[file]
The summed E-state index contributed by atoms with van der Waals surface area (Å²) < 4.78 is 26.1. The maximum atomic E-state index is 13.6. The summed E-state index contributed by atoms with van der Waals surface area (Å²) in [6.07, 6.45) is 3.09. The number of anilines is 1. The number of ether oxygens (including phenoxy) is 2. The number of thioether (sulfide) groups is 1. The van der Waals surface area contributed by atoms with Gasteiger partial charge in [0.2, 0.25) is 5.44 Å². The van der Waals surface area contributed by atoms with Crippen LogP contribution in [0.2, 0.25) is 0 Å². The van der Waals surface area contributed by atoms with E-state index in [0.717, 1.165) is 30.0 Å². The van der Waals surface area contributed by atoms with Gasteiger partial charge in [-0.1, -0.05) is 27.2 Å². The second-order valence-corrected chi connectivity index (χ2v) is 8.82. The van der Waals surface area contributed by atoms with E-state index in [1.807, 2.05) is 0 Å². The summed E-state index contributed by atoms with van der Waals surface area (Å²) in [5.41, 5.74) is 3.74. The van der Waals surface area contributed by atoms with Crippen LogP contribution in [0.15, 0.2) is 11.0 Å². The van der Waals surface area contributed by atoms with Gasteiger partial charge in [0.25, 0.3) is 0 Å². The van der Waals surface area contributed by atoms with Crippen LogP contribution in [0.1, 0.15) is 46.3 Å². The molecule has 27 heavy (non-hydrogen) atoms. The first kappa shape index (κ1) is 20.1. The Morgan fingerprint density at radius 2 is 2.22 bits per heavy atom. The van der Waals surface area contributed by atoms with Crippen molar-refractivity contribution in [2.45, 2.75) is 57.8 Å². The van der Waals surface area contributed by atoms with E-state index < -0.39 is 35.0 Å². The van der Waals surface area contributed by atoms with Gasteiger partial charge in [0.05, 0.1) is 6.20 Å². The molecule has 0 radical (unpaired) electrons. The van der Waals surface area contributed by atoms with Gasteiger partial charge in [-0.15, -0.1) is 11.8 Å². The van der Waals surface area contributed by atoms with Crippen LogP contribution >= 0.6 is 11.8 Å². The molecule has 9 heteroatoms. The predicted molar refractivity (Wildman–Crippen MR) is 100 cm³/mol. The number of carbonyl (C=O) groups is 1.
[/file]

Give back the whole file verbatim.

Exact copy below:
The summed E-state index contributed by atoms with van der Waals surface area (Å²) < 4.78 is 26.1. The maximum atomic E-state index is 13.6. The summed E-state index contributed by atoms with van der Waals surface area (Å²) in [6.07, 6.45) is 3.09. The number of anilines is 1. The number of ether oxygens (including phenoxy) is 2. The number of thioether (sulfide) groups is 1. The van der Waals surface area contributed by atoms with Gasteiger partial charge in [0.2, 0.25) is 5.44 Å². The van der Waals surface area contributed by atoms with Crippen LogP contribution in [0.2, 0.25) is 0 Å². The van der Waals surface area contributed by atoms with E-state index in [0.717, 1.165) is 30.0 Å². The van der Waals surface area contributed by atoms with Gasteiger partial charge in [-0.1, -0.05) is 27.2 Å². The second-order valence-corrected chi connectivity index (χ2v) is 8.82. The van der Waals surface area contributed by atoms with E-state index in [1.807, 2.05) is 0 Å². The summed E-state index contributed by atoms with van der Waals surface area (Å²) in [5.41, 5.74) is 3.74. The van der Waals surface area contributed by atoms with Crippen LogP contribution in [0.15, 0.2) is 11.0 Å². The van der Waals surface area contributed by atoms with Gasteiger partial charge in [0.25, 0.3) is 0 Å². The van der Waals surface area contributed by atoms with Crippen LogP contribution in [0.1, 0.15) is 46.3 Å². The molecule has 27 heavy (non-hydrogen) atoms. The first kappa shape index (κ1) is 20.1. The Morgan fingerprint density at radius 2 is 2.22 bits per heavy atom. The van der Waals surface area contributed by atoms with Crippen molar-refractivity contribution in [2.45, 2.75) is 57.8 Å². The van der Waals surface area contributed by atoms with E-state index < -0.39 is 35.0 Å². The van der Waals surface area contributed by atoms with Gasteiger partial charge in [0.05, 0.1) is 6.20 Å². The molecule has 0 radical (unpaired) electrons. The van der Waals surface area contributed by atoms with Gasteiger partial charge in [-0.15, -0.1) is 11.8 Å². The van der Waals surface area contributed by atoms with Crippen LogP contribution >= 0.6 is 11.8 Å². The molecule has 9 heteroatoms. The predicted molar refractivity (Wildman–Crippen MR) is 100 cm³/mol. The number of carbonyl (C=O) groups is 1.